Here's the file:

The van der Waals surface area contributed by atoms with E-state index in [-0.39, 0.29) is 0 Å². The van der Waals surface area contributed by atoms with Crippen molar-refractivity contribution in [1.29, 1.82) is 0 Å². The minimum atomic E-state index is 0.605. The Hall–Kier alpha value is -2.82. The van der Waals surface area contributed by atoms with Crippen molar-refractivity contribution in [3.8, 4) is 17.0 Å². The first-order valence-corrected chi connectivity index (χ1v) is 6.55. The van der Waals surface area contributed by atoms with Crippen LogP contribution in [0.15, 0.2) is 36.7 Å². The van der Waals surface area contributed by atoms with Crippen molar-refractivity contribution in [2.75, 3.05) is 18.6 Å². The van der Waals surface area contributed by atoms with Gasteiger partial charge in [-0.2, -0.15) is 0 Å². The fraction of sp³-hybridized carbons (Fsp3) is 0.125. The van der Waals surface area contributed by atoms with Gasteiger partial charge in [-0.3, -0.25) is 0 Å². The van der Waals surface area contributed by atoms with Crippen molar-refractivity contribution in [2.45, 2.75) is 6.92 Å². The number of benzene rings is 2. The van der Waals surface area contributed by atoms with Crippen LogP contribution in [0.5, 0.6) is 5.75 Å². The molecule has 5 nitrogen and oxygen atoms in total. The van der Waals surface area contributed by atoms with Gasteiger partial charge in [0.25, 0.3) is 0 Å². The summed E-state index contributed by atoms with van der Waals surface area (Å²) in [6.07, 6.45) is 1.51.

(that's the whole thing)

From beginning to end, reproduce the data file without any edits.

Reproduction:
The van der Waals surface area contributed by atoms with E-state index in [-0.39, 0.29) is 0 Å². The van der Waals surface area contributed by atoms with Crippen molar-refractivity contribution in [1.29, 1.82) is 0 Å². The minimum atomic E-state index is 0.605. The Hall–Kier alpha value is -2.82. The van der Waals surface area contributed by atoms with Crippen molar-refractivity contribution in [3.8, 4) is 17.0 Å². The first-order valence-corrected chi connectivity index (χ1v) is 6.55. The van der Waals surface area contributed by atoms with Crippen LogP contribution in [0.15, 0.2) is 36.7 Å². The van der Waals surface area contributed by atoms with Crippen molar-refractivity contribution in [2.75, 3.05) is 18.6 Å². The van der Waals surface area contributed by atoms with Gasteiger partial charge in [-0.2, -0.15) is 0 Å². The fraction of sp³-hybridized carbons (Fsp3) is 0.125. The van der Waals surface area contributed by atoms with Gasteiger partial charge in [-0.3, -0.25) is 0 Å². The van der Waals surface area contributed by atoms with Crippen molar-refractivity contribution in [2.45, 2.75) is 6.92 Å². The number of benzene rings is 2. The van der Waals surface area contributed by atoms with Crippen LogP contribution in [0.5, 0.6) is 5.75 Å². The molecule has 5 nitrogen and oxygen atoms in total. The van der Waals surface area contributed by atoms with Gasteiger partial charge in [0.25, 0.3) is 0 Å². The summed E-state index contributed by atoms with van der Waals surface area (Å²) in [6.07, 6.45) is 1.51.